The butt in chair is the one I use the most. If I force myself to write, even or especially when I'm not feeling it, I always break through that wall eventually. But you're right: you can't edit nothing. :-)

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    4. Fantastic post! It's so easy to get distracted or make excuses even as a full time writer. I find I'm constantly making deals with myself when I plan for the day--and almost always hit the mark I set. We have the BEST job!

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    5. I'm not a writer, but as a visual artist these rules still fit. Perhaps they can be generalized to any creative endeavor? Obviously you'd need to tailor to fit the craft, but that's not too hard to do.

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    6. Freaking brilliant!!!! I especially love "You can edit crap. You can't edit nothing."

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    7. "Butt in chair" is my writing group's motto. If you don't do that, nothing else really matters!

      Terrific post!

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    8. Yes, yes to pushing yourself, if only for fifteen minutes. Often that's the difference between being panicked or not if I'm stuck or don't have a lot of time. And I write on a laptop on which the internet connection is off except to update security. If I need to look up something or go on line I have to move to another computer. It helps me avoid those on line time sucks.

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    9. Excellent suggestions. Amazing how I will fight the Butt-in-chair technique when I'm struggling with a scene. I can get my butt in chair, now I need little shackles to keep my fingers from net surfing!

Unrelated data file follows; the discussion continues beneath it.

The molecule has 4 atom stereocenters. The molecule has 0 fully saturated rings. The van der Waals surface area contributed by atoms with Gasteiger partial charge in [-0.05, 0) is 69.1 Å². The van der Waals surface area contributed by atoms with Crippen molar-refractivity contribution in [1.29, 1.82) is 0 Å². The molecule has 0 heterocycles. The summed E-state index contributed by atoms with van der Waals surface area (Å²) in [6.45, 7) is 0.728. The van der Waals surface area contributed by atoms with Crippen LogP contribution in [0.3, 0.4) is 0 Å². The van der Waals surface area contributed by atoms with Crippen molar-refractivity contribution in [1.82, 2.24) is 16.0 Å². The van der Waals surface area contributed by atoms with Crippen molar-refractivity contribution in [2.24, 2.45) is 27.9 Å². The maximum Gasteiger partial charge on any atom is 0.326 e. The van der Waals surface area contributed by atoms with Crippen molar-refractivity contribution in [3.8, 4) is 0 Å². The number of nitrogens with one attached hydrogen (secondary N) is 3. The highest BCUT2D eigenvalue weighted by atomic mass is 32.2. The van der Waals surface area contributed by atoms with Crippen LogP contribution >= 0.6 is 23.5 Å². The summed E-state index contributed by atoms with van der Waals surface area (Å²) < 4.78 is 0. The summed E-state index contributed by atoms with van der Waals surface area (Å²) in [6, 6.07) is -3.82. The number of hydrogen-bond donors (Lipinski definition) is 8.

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    10. Great article and list. One thing that really works for me is to get at it early. Like so early I am not fully awake. Before I have time to argue with myself about the lack of inspiration and how pulling weeds in the garden is more important. If I do this, I find that by the time I 'wake up' I am on a roll.
      Writer Chick

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    11. James Scott Bell recommends something like The Fast 500. It's sitting down very early in the day and getting out 500 words. I've been trying it and it really starts the day off right (or write).

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    12. Great tips. Especially the "you can edit crap, but you can't edit nothing" motto. A tip that works well for me is to end in the middle of a chapter, or, if you don't write chapters, end in the middle of something that you could potentially go on with. When you go back to it later, there is no "writer's block". You pick up momentum right away. (At least I do.) I can't remember where I picked that tip up from but it's worked wonders for avoiding the blank screen trance. Thanks for the great post!

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    13. Thanks for these tips. Butt in Chair! I also think I ought to try those Fast 500. No excuses :)

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    14. Great tips, April- thanks! I've been trying to follow Ray Bradbury's advice, similar to the Fast 500, which is to write as soon as you wake up and profit from that conscious/dream state.

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    15. I Just love everything about this post! But I especially love the don't feel guilty about reading advice. I often save it as a treat and I shouldn't!